Technically the photographer utilizes available light to get the best possible image of what she or he wants to convey, emphasizing certain parts of the scene in order to call attention to the core meaning of the composition in a way similar to how a writer might use the topic sentence or a literary motif such as repetition.

The best photographers see things the average person does not see.  Photographers go where the action is and are willing to get right in the middle of that action.  They understand the meaning both of patience as well as pregnant moment.

If the loving force that is God were a photographer God would be journeying with us to help us see the important scenes of life and have them etched in our memories. This business of God as companion may sound nice unless we take an opportunity to go to one of those places we shouldn’t go.  I’ve never gone to any of those places, but I have talked to many people who have!!!  ;)

God as photographer would encourage us and train us to see the very wonderful as well as the very tragic aspects of life.  God as photographer would press us to go where the action is and wait for pivotal moments or even to help create them. God the photographer would help us understand the place of light and darkness in the situations that we observe as well as how to frame essential life scenes before recording them for future use.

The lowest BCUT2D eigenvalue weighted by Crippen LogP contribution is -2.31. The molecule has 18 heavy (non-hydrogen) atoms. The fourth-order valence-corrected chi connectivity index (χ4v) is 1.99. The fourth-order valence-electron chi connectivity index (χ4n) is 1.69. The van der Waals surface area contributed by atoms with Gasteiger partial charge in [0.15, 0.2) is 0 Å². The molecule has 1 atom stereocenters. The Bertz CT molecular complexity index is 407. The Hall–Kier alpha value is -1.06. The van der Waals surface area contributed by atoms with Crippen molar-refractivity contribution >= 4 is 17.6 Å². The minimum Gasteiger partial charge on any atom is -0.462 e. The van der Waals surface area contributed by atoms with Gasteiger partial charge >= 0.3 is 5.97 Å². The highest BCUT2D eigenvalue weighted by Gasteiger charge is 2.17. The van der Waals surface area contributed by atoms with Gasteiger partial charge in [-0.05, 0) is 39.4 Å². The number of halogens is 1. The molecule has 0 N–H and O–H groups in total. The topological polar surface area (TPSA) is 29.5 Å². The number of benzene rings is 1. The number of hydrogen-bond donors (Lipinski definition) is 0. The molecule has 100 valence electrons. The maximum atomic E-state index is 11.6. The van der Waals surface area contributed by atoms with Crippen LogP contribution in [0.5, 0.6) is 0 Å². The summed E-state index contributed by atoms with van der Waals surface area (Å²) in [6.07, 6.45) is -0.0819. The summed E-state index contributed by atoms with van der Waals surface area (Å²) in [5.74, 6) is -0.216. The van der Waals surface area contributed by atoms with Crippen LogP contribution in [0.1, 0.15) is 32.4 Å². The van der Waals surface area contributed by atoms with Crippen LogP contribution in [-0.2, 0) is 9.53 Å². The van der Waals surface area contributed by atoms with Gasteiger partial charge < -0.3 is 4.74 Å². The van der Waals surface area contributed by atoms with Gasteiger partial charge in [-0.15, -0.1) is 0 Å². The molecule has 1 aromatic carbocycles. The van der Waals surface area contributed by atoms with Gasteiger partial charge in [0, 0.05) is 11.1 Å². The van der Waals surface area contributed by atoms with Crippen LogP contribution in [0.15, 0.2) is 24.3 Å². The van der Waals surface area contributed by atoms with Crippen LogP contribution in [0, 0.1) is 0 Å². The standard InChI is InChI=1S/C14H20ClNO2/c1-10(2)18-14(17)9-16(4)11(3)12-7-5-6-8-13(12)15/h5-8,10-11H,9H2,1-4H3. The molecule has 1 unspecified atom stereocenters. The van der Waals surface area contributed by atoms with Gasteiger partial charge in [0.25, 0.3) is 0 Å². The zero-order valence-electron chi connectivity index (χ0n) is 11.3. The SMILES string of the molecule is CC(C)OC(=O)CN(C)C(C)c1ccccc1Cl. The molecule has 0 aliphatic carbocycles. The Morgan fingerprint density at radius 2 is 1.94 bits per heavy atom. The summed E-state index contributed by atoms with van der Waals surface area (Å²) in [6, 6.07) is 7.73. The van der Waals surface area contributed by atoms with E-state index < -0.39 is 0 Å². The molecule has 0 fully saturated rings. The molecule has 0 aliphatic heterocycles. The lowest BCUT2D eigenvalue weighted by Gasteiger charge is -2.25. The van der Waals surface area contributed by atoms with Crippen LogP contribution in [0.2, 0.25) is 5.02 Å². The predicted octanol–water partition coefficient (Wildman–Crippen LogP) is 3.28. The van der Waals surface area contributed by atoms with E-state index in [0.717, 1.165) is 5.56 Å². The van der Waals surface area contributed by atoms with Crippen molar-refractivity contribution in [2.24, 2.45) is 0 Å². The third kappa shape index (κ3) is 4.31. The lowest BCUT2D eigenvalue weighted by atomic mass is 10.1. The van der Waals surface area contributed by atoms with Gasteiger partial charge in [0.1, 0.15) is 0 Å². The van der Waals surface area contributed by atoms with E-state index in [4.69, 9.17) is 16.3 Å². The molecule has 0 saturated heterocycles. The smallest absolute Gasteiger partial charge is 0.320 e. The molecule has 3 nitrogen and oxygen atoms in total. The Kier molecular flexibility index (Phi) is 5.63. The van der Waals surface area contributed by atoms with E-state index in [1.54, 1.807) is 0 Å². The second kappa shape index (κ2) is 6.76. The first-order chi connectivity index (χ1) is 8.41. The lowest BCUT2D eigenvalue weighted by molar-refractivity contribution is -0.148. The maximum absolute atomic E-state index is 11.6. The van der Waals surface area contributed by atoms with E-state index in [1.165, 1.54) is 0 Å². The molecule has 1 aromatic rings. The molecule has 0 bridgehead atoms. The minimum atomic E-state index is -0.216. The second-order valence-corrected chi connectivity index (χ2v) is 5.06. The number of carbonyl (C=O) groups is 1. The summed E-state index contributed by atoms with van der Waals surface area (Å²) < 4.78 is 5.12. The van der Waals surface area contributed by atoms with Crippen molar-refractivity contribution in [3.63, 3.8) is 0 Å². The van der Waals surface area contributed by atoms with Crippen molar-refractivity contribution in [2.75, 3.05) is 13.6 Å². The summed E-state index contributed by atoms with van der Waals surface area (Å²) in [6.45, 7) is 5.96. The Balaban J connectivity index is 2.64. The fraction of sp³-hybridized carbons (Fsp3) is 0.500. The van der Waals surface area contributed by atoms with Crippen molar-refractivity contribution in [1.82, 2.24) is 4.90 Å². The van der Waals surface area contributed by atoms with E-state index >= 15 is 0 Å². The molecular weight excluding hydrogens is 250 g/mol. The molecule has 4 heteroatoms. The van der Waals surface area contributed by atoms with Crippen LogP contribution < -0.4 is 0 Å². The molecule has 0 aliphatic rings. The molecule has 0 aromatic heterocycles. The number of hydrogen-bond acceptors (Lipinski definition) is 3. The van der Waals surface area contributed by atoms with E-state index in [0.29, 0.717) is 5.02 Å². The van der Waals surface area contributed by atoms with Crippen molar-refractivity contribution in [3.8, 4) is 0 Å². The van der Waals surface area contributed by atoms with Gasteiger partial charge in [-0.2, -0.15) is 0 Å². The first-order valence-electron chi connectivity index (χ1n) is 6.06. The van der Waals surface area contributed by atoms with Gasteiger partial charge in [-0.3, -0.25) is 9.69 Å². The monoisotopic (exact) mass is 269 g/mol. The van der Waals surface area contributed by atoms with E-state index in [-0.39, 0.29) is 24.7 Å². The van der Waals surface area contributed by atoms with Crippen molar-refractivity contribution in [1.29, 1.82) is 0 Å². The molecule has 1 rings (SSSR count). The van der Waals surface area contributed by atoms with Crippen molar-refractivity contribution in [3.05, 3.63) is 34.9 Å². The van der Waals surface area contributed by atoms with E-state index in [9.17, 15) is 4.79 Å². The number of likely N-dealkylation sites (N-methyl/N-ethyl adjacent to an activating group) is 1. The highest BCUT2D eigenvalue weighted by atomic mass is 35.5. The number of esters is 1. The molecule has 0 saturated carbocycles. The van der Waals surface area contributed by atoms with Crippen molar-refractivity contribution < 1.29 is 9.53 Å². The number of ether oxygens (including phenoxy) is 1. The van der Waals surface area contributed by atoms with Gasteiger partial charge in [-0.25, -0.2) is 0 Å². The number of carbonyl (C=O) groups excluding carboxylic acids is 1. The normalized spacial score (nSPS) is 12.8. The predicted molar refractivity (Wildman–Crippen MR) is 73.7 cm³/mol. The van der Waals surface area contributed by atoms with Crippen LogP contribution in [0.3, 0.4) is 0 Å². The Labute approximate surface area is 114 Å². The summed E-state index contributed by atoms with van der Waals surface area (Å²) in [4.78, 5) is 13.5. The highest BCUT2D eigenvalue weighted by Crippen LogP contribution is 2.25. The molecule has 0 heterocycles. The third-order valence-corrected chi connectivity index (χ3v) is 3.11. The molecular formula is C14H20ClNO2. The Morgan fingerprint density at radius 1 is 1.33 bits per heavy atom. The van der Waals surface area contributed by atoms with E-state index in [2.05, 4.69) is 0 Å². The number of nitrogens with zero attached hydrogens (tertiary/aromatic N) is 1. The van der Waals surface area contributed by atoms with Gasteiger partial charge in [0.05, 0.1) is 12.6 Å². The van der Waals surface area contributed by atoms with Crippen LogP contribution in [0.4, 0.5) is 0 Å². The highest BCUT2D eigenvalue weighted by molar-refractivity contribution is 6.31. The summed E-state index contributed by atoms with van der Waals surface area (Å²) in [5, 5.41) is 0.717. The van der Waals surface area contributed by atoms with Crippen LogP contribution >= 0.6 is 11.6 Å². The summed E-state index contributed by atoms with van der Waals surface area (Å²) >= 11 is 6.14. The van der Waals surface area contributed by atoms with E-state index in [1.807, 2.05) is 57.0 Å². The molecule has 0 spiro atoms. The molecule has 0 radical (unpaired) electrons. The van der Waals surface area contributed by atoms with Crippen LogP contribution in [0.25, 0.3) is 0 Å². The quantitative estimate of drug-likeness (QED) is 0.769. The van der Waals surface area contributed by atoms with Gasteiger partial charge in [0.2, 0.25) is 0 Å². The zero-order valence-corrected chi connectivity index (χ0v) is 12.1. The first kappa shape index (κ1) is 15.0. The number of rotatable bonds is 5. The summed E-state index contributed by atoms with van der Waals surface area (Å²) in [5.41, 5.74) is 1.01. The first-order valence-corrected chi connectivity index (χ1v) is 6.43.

God was with us this week snapping pictures for our use and benefit, pictures of our sterling moments as well as those we’d really prefer to erase from memory.  God the photographer got pictures this week of the doctor’s face when a previously elusive cure for one of her or his patients made itself known.  God waited in horror to photograph Putin ordering the bombing of Syria, hoping against hope that war wouldn’t remain the status quo option, only to be distracted by the NRA-endorsed shootings, particularly of Christian students, at the college in Oregon. 

The darkness nearly eclipsed the light in these sad scenes.  (I think, by the way, it’s time for us to start sending thank you-notes to the NRA, as well as all the politicians whose loyalty that organization has bought for a tidy sum, every single time anyone is killed, even hurt, by a gun the shooter has no business, however “legal,” owning.)